Music, Voice and Audio In Ezvid

As a screen recorder, especially for recording games, Ezvid is pretty sweet. For audio and recording, it’s not so great.

First, the controversial topic of music in Ezvid.

Ezvid comes with about 65 tracks which you can use with your videos.

The genre is not quite identifiable, but seems to range from fairly weird and dark electronica like “Rudow”, to fully silly euro-dance like “Rock Me Out.”

Actually a bit of research reveals that some of the music tracks included with Ezvid are actually fairly well known European dance hits — for example this one.

But in any case, the very first thing people want to know is:

1. How can I use my own music in Ezvid?
2. How can I add music to Ezvid?
3. Can Ezvid import MP3s?

It seems that the creators of Ezvid are very scared of YouTube’s copyright police. It is true that Ezvid is dependent on the YouTube API, and YouTube could probably cut them off with about ten minutes of work. And it is true that Youtube (owned by google) is starting to chase down software developers who are basing their YouTube API applications around piracy — see here.

But is it a bit draconian to actually prevent users from using their “own” music? (i.e., music that happens to reside on their hard drive.)

On their website, Ezvid has made a quite scary “why you can’t use your own music” post — see here.

But I actually have a THEORY.


I am a genius and I have a theory. I think that although Ezvid seems really simple, underneath it is quite complex, and I think that the developers set up their rendering engine (i.e. the code that actually creates the videos) in such a way that mp3 and WAV imports would be impossible. I think that if Ezvid could, they would allow you to use your own music. But they can’t. They’d have to re-write their software from scratch.

This is just my theory.

In any case. If you want to make videos and use your own music, and aren’t worried about your YouTube account getting terminated because some music executive doesn’t believe in free music, then I would suggest this.

1. Don’t use Ezvid
2. Use a real video editing program like Adobe Premiere, Sony Vegas, or Avid.

So for now, just stop complaining about this. Move on.

UPDATE MAY 2013: I expect that very few people who visit this site actually know how to read. Judging from the comments and emails I’ve gotten, most of you are complete idiots. However, if you are reading these words, congratulations, you win a lucky cookie, and you can now find out something awesome: With the new version of Ezvid released in May 2013, the jerks who run Ezvid have finally done something decent and allowed users to import their own music. To use your own MP3 or WAV file is easy — just scroll to the *bottom* of the music list and choose “use my own”.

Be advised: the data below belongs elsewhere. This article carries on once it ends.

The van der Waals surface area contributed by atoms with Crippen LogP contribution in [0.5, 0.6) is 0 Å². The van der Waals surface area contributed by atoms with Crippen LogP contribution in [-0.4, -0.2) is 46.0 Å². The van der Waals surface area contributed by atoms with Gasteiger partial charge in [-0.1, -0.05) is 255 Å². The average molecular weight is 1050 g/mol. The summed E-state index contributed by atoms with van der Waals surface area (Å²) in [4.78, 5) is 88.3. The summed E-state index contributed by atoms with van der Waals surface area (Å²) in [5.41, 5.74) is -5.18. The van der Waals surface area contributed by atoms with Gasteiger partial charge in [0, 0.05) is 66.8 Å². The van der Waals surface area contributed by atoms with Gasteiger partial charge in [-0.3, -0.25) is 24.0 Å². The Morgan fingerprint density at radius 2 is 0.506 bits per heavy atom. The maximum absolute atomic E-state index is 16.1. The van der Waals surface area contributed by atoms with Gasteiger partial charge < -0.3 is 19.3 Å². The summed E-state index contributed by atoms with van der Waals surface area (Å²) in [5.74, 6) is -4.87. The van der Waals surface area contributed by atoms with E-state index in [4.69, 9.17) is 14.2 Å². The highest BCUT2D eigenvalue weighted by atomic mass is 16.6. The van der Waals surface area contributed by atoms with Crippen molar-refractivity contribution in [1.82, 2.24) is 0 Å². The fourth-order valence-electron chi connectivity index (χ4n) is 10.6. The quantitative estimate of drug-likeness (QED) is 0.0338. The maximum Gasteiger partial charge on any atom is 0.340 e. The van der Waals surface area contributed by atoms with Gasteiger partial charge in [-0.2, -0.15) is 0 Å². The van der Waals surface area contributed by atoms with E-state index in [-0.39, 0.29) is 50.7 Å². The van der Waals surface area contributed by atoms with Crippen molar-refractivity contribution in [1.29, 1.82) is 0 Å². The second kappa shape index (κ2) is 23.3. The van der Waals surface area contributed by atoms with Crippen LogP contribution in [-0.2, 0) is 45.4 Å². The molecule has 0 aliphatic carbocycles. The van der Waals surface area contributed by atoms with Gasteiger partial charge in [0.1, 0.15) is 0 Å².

Next — what if you want NO music in your video. Want it to be actually silent. Want to get rid of the background music.

Strangely, Ezvid doesn’t allow this. Huh? Silence is banned too?


Now, see my THEORY above. I think that somehow during the development process, Ezvid closed the doors to soundtrack flexibility, and they don’t know how to get back. They don’t admit this publicly, but it’s the only explanation I can think of.

But, before you give up entirely, take a look at this:

What’s that?!? A music track called “Silent Machine”?

So you are telling me that Ezvid doesn’t allow silence, and yet provides a music track that is actually nearly silent?


OK. Next subject.

Voice recording in Ezvid.

These three buttons all create audio

Once audio is created, it appears as this somewhat silly green bar with white lines in it.

The first thing to know is that all audio recording in Ezvid is destructive.

That means that there is no undo available. Anything you record is automatically recorded over the thing you recorded before it. I know, it’s crazy, but that’s how it works.

If you want to change anything you’ve recorded, you have to right-click on the audio timeline and choose “clear recordings”

Also, something to understand about audio recorded in Ezvid: It’s all normalized.

For those of you who are interested, you can read this article on audio normalization.

Or you can just keep this in mind: Anything you record in Ezvid is automatically increased to maximum volume. This has advantages and disadvantages:


If you have not-so-great microphone, and your audio levels are low, (note: you can watch this video to learn how to turn up your microphone for ezvid) then this “normalization” thing is pretty awesome, because


If you record audio, and don’t make any decent noise into your microphone, Ezvid is too dumb to know this, and will go ahead and increase the volume of what you recorded…. which is usually just static and the sound of air moving…. and that’s when you get static. Really nasty static.

This can be frustrating. Don’t say I didn’t warn you.

Finally, what I believe Ezvid’s actually most cool feature:


That’s right. Super futuristic. Just do this.

1. Make a text slide (no profanity please).
2. Click the “synthesize speech” button

And Ezvid whizzes through the timeline, writing speech synthesis directly under any and all text slides.

Pretty sweet.

Again, if you want to delete any audio, you’ve got to delete ALL of it. This is one of the worst things about Ezvid and it is what sets Ezvid clearly as a non-professional solution. Go get yourself a copy of Adobe Premiere if you want to have real audio flexibility.

OK, now that you’re good and pissed off about Ezvid’s crap audio functionality, I’m going to brighten the corners a bit with my next subject: Screen Recording With Ezvid.

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